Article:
Garden Update May 2022


I see new green leaves and budding plants! We are officially past our last frost warning – although we had a one night scare that my tomatoes didn’t like. All is well! Our baby trees are budding, I have planted a few flowers, and spring is in full swing.

We have a few different types of baby trees. I have them in pots as we won’t officially transplant them until the fall. The ground is too hard in the spring and summer and they will all go into “shock” going from nice soil to the red clay we have here in NC. But we have crabapples, crape myrtles, a couple white pines, and some dogwood trees. They are all babies but I like how they look sitting around our patio in pots!

Time to do some planting! My kids play in the dirt all year round – so you see here that they “planted” toy food and had hoped it would grow, ha!

Hubby got me some awesome new steel garden beds and Mother’s day always includes flowers – my favorite!

I will be talking about my planting techniques in a different post but below you can see some of our seedlings popping through.

The most important thing about sowing seeds is SPACE. They need to be sown in rows and with a bit of space between them. The second most important thing is WATER. The babies will need water every day when trying to germinate. The damp soil gives them the best chance to sprout and break the surface.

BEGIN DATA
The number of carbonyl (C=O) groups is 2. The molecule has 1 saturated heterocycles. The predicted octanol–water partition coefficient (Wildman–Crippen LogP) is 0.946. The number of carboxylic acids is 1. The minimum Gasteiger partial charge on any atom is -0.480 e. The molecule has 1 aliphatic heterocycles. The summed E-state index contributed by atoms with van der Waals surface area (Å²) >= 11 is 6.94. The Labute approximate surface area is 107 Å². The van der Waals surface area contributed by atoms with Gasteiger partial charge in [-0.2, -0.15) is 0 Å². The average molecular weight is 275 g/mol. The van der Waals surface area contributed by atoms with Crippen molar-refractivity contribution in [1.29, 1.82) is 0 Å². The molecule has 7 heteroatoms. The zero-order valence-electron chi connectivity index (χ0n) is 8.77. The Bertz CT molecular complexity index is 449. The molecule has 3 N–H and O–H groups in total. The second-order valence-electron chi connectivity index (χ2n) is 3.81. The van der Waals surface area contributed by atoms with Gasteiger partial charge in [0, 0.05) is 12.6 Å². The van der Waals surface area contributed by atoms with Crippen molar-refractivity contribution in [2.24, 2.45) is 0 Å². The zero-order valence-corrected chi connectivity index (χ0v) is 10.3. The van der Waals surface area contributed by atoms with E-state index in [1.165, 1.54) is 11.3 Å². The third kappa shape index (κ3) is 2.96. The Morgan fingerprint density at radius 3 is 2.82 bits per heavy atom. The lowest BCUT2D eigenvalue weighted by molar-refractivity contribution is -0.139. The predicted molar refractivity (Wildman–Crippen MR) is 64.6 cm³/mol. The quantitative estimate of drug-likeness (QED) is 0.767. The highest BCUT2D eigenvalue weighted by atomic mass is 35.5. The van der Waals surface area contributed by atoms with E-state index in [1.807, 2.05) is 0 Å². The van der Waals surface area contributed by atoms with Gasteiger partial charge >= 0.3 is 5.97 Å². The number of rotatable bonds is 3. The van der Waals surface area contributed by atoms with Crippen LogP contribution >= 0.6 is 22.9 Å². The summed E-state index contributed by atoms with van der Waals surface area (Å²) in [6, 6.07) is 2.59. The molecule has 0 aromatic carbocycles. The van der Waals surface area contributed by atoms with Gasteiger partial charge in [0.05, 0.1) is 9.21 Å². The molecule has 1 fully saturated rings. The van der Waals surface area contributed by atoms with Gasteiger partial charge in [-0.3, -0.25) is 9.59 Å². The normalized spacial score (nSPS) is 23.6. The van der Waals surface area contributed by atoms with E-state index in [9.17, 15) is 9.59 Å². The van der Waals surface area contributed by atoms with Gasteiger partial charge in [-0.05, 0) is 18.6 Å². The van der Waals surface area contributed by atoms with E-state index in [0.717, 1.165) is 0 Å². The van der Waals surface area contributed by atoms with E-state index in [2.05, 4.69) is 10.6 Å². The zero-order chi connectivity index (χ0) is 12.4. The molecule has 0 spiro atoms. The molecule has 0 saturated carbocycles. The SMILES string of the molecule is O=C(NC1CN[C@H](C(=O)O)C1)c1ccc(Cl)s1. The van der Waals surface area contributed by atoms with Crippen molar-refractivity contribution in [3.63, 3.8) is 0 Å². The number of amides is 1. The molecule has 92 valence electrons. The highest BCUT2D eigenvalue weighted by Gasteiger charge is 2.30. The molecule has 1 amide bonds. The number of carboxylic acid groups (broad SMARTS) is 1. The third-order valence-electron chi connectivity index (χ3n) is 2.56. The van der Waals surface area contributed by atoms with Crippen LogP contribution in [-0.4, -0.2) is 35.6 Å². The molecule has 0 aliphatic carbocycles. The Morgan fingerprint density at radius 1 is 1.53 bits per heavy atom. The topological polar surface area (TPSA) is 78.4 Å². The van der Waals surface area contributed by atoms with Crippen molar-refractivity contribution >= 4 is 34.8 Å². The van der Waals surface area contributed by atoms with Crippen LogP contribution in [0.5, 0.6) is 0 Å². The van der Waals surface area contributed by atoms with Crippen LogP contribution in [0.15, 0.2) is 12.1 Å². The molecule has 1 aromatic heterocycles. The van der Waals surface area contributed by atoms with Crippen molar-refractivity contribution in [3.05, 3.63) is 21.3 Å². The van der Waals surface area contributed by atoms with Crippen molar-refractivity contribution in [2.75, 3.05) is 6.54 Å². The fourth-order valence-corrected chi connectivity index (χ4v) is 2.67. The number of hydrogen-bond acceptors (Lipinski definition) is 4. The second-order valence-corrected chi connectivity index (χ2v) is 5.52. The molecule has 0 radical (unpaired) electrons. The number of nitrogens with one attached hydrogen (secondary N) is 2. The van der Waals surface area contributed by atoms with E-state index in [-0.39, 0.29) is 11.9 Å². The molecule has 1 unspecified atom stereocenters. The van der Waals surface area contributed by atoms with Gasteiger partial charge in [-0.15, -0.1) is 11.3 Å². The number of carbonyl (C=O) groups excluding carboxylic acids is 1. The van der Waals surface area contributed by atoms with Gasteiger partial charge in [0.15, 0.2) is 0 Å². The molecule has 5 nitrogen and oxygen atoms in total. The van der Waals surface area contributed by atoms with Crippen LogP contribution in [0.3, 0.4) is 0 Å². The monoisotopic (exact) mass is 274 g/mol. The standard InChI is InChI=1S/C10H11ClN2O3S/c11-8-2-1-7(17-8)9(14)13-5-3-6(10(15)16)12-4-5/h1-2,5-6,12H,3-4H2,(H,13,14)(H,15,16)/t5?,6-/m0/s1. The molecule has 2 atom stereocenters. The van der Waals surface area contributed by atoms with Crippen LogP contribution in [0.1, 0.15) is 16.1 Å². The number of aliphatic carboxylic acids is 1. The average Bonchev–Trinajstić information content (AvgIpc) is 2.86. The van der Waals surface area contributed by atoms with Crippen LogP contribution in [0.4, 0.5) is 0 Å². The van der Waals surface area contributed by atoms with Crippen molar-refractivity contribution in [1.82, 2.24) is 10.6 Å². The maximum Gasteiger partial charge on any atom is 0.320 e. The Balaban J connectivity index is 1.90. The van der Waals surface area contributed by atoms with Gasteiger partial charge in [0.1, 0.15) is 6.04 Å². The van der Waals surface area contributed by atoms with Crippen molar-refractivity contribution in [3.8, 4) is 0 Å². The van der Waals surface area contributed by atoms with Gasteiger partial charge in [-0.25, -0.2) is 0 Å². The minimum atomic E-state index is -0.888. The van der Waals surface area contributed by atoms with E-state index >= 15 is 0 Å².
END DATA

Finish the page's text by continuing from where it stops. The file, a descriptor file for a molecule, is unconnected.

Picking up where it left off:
Our soil is AWESOME. How do I know? It grows mushrooms randomly on it’s own! I never recommend actually EATING these mushrooms but just know it’s a great indication of the health of the dirt. I let them grow and die right where they are.

We added compost to the dirt before planting. We have some fun “volunteer” squash plants popping up. When seeds don’t fully die in the compost bin over the winter, you may accidentally plant fun surprises!

All the tomatoes have been planted! A total of 23 plants! Some are my Lockwood variety from seeds I saved from our awesome crop last year. I am experimenting with straw as mulch in the far left steel bed with some larger tomato varieties. Straw as “mulch” helps with water retention. We will see how it goes!

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